Saturday, May 29, 2010

Memorial Day, Observed

When I was a child, Memorial Day was marked by the annual Memorial Day parade, a smaller, quieter parade, at least compared to our elaborate 4th of July display. Various community groups, scouts, and veterans groups would parade up the main street in town and end up at the VFW Post building. I confess I always thought it was kind of a boring day; no stores were open and there was no entertainment save for our little parade.

Today, Memorial Day has become known as the unofficial start to summer. And along with those other U.S. holidays, Presidents Day and Veterans Day, it has become just another 3 day weekend, conveniently scheduled on a Monday. And like those other holidays, it is one more event that retailers use as a marketing tool. Memorial Day sales are now in full swing, in case you missed the ubiquitous TV and print ads.

In fact, a Google search of "Memorial Day observances" yields 545,000 items, while a search of "Memorial Day sales" offers a stunning 4,920,000 sites. There is something sad, and very telling, in that lop-sided ratio. Years ago, my husband worked as an ad copywriter for the venerable department store Strawbridge & Clothier. The store had a policy that it would never hold a "Memorial Day" sale, finding distasteful the idea of tying a sale to the official observance of the nation's war dead. In the store's later years, sales that were held this weekend were dubbed "Hello Summer" sales, but never connected to Memorial Day.

It seems as though as a society we have forgotten what Memorial Day was intended to be, namely a day to remember those who died in service to our country. Last year I recall cringing as I saw a graphic preceding a local TV show declaring "Happy Memorial Day from channel xyz!" Happy Memorial Day? Really?

On this unofficial start to summer, I hope people will enjoy parades, picnics and gatherings of friends and family, perhaps a ball game or two. After all, our military men and women serve our country in order to ensure our freedom to do just these things. I hope to see houses flying the United States' flag, and perhaps I will even encounter a small parade on our travels this weekend. And I hope that people will pause for a moment and remember those for whom we set this day aside.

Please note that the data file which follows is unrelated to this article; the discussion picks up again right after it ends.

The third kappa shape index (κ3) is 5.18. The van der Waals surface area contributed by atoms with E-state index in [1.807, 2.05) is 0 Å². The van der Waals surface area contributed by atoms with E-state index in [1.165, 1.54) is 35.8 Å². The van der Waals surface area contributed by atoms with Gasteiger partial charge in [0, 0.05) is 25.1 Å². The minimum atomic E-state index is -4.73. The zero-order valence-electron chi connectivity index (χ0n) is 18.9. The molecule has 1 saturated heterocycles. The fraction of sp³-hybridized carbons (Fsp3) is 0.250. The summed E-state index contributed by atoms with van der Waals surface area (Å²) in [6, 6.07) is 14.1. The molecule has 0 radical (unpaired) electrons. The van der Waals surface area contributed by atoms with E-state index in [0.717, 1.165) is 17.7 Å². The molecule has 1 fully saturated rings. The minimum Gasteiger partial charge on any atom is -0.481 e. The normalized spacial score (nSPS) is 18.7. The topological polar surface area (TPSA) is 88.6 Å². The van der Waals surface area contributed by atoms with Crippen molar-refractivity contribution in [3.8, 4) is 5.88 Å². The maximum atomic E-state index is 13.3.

The poem, In Flanders Fields, was written during World War I and is often included in Memorial Day ceremonies. This week, the choir at my son's high school included this poem, set to music, in the spring concert. As I listened to the voices, and watched the faces of these soon-to-be-grown young men and women, I knew it was too much to hope that they would live in a world that did not add to the Memorial Day list of names. But I do have hope that they will know that Memorial Day isn't and wasn't always about getting 50% off the latest fashions, but about remembering those who gave 100% for us.

In Flanders Fields

In Flanders fields the poppies blow
Between the crosses, row on row
That mark our place; and in the sky
The larks, still bravely singing, fly
Scarce heard amid the guns below.

We are the Dead. Short days ago

We lived, felt dawn, saw sunset glow,
Loved and were loved, and now we lie

In Flanders fields

Take up our quarrel with the foe:

To you from failing hands we throw

The torch; be yours to hold it high

If ye break faith with us who die
We shall not sleep, though poppies grow

In Flanders fields

~Lt. Col. John MaCrae


  1. Your post spurred me to go back and learn about the origins of Memorial Day, and I found this interesting article:

    Here is an excerpt:

    "On a Monday morning that spring, nearly 10,000 former slaves marched onto the grounds of the old Washington Race Course, where wealthy Charleston planters and socialites had gathered in old times. During the final year of the war, the track had been turned into a prison camp. Hundreds of Union soldiers died there.

    "For two weeks in April, former slaves had worked to bury the soldiers. Now they would give them a proper funeral.

    "The procession began at 9 a.m. as 2,800 black school children marched by their graves, softly singing "John Brown's Body.""

    It is a shame that holidays so often lose their original meaning. Thank you for spurring us to think about the real meaning of Memorial Day.

  2. Thank you for this post! It's always good to be reminded that holidays are about more than shopping and eating.

  3. The interest in Memorial Day sales compared to Memorial Day observances, as evidenced by Google search statistics–-astounding!
    Thank you for reminding us of how much we owe our men and women in uniform, and of how important Memorial day is to all of us.


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